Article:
Published on 2019/02/11
The EvoLLLution | The Dave Matthews Band Effect and Your Online Learning Team
Like a great band, online learning teams must be in sync, supportive of one-another and focused on working together to deliver a transformational experience.

From the first note of a Dave Matthews Band (DMB) concert, the audience is hooked! They sing, dance and sway, fully engaged for the entire 2.5-hour show. By the end, DMB has delivered beyond expectations and the audience is grateful and moved, vowing to return again soon. This is the DMB Effect. You may know people who have attended dozens of DMB shows. The reason? DMB deliver the best possible audience experience. They are unique and authentic. As a result, their audience keeps coming back for more. With over 100 million concert tickets sold, DMB has been filling arenas and concert halls for nearly 30 years.

Great. So, what does this have to do with my online learning team?

I’m glad you asked! A lot, actually.

While it may feel like a forced simile at first, I believe a high-functioning online learning team is like a great band. I’m reminded of this daily through my work at Berklee Online, where many staff members are musicians.

Great bands, just like high-functioning online learning teams, share these attributes:

  • They trust each other. Making music is giving of yourself both personally and professionally. It’s important to share in that experience with those you trust.
  • They support each other. Throughout a performance, band members alternate between lead and supporting roles.
  • They depend on each other. Rhythm section instruments (drums, bass, guitar, keyboards) provide the underlying foundation or groove. Lead instruments and vocalists sing and play melodies along with the groove. Each part plays a vital role in creating the ultimate experience for their audience.
  • They improvise. All members in the band are given opportunities to solo, or improvise, adding their own unique contribution to the overall sound, and creating a customized experience for their audience.
  • They are excellent communicators. They engage in verbal and nonverbal communication—anticipating, adapting, adjusting as they move through the music in real time.
  • They collaborate. Be it songwriting, arranging, or the programming and production of the show, all aspects of the show as well as the underlying business require collaboration.
  • They are nimble problem solvers. Things can—and do—go wrong during a performance, but the show must go on!
  • They are authentic. They put forth that which is unique about their particular band every time.
  • They are united by common goal. They want to create the best possible experience for their audience.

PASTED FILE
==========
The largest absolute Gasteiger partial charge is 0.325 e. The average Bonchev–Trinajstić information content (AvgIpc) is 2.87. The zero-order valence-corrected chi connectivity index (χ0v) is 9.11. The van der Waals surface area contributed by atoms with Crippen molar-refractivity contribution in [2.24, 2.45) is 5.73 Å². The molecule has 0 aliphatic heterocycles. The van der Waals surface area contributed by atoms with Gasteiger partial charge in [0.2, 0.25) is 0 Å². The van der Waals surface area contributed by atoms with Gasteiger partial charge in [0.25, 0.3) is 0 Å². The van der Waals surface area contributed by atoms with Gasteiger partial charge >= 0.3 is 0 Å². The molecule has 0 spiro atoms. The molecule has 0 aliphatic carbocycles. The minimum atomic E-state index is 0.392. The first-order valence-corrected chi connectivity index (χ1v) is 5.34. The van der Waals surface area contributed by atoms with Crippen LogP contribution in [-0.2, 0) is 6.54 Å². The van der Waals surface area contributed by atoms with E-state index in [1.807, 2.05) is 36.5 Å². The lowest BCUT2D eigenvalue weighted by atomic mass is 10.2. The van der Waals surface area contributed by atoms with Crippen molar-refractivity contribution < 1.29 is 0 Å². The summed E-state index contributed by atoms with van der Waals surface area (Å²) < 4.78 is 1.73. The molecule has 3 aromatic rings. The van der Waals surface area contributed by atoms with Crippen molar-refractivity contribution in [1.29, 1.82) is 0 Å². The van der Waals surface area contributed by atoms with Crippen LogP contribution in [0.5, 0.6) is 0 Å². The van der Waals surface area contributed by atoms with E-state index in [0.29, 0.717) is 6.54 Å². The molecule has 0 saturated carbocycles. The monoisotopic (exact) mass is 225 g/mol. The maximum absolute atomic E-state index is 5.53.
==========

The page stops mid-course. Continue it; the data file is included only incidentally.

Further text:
• They love what they do. If their heart is in it, the audience will feel it.

While the actual members of the band are on the front lines interacting with the audience, there are many others working behind the scenes, including producers, managers, engineers, technicians and roadies.

Applying the Lessons to Higher Education

The analogies to an online learning team write themselves, really. Replace “audience” with “student” and think about the functional areas of your organization compared to a band. Producers are akin to your marketing, course development, and video production teams, developing and positioning “the product” for your audience. Advising, finance and the registrar are like a band’s management team. Your technology and support departments are like the sound and lighting engineers, instrument techs, and roadies. And finally, your instructors are the artists.

Great bands—like online learning teams—rely on all areas of the business to work together, “in concert,” to deliver the best possible experience. The result is a high satisfaction rate and fans/students that keep coming back: The DMB Effect.

To further illustrate the similarities between great bands and high-performing online learning teams, I asked Berklee Online’s curriculum design lead and course developer, John Scotti, for his thoughts.

He focused on innovation and transformation in these two worlds:

“Great bands take established song forms and musical influences and transform them into something unique and individual. Similarly, high-functioning online departments possess creativity and technical agility, and rethink traditional education. Like a great band, the output is greater than the sum of the parts, and if one listens to the Rolling Stones, the Flaming Lips or Miles Davis’ historic quintets, what we hear is a signature voice shaped by a team pulling in the same direction and interpreting the material in a fresh new way. My experience developing courses at Berklee Online has been much like working in a band that fastidiously prepares, records and releases compelling new albums to the public each semester.”

The lessons to be learned from great bands like DMB are vast. For leaders of online learning units, I recommend building a team with staff members who embody the attributes of a great band. Then, set the vision and strategic priorities, support the team, remove their obstacles and watch them soar. And, hire musicians! They are excellent communicators, collaborators and problem solvers, and will help your enterprise successfully achieve the DMB Effect.

Fun Fact: The DMB’s longtime bassist, Stefan Lessard, has taken many courses with Berklee Online over years. Check out his story and how he manages touring while pursuing his education online.

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